The first class is composed of the heads of manufacturing and other business concerns, and the more successful lawyers, doctors and other professional men. It is safe to say that nearly all of them use and serve liquor to some extent. An average stock in one of their homes will consist of a case of whiskey, at least one keg of California wine, two or three gallons of gin, and perhaps three or four bottles of assorted liqueurs.
          Whenever they entertain, and that is quite often, cocktails are served before dinner, probably wine with the meal, and liqueurs, whiskey and gin afterward. Nor is drinking confined to formal affairs; the simplest hospitality almost takes a liquid form. A quiet evening around the bridge table, or a casual call on friends, is nearly always enlivened by the flowing bowl. Indeed many an informal gathering is organized for the sole purpose of hoisting a few and enjoying the consequently spirited if not highly intellectual conversation.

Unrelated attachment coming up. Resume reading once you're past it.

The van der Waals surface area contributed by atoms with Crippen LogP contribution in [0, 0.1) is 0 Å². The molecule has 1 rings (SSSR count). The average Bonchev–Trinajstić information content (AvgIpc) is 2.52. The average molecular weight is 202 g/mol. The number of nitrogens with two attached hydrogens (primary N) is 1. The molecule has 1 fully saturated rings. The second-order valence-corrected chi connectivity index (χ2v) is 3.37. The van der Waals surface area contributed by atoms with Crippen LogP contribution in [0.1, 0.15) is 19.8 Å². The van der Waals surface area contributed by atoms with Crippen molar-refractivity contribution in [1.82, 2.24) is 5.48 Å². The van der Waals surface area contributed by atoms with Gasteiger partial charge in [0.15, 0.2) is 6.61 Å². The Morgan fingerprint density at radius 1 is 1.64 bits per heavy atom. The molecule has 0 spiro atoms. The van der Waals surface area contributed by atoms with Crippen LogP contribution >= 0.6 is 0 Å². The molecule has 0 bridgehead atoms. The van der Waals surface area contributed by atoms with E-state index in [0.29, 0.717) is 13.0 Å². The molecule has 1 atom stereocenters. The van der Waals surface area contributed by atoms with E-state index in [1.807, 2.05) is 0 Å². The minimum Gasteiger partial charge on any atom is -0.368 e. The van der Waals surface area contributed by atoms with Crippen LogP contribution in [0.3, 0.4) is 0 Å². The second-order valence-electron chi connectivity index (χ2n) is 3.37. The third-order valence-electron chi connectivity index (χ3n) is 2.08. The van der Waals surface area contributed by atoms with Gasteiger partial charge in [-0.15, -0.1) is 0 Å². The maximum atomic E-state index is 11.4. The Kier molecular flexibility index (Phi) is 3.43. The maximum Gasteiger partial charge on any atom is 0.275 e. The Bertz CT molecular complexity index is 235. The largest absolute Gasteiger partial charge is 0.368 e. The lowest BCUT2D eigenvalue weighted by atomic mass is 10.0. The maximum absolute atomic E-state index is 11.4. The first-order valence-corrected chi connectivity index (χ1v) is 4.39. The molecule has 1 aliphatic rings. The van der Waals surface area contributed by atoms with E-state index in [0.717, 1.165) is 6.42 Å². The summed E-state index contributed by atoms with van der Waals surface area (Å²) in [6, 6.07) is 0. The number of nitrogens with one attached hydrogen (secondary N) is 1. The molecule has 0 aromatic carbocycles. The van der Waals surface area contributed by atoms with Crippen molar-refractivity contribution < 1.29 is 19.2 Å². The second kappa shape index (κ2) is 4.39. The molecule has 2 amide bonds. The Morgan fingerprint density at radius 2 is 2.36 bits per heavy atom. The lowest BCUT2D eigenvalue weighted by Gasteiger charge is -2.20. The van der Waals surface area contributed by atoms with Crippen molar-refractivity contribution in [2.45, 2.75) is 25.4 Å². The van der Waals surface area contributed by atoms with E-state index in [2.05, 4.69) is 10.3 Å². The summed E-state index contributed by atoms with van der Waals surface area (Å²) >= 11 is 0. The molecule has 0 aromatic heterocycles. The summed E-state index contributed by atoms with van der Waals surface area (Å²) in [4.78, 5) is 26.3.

At the clubs frequented by this class the same drinking customer prevail. Few golfers miss the nineteenth hole; even the parson of the fashionable church regards the playing of it with serene equanimity. And to say that dinner dances at these same places are convivial is to put the matter mildly. Nor do the gentlemen carry the load alone; ladies who formerly drank not at all can today be counted on to do their full share.
            Next the middle class, with incomes ranging from $4,000 to $10,000 a year. These will include minor executives, department heads, the more successful salesmen of such things as automobiles, insurance and real estate, and the younger professional men.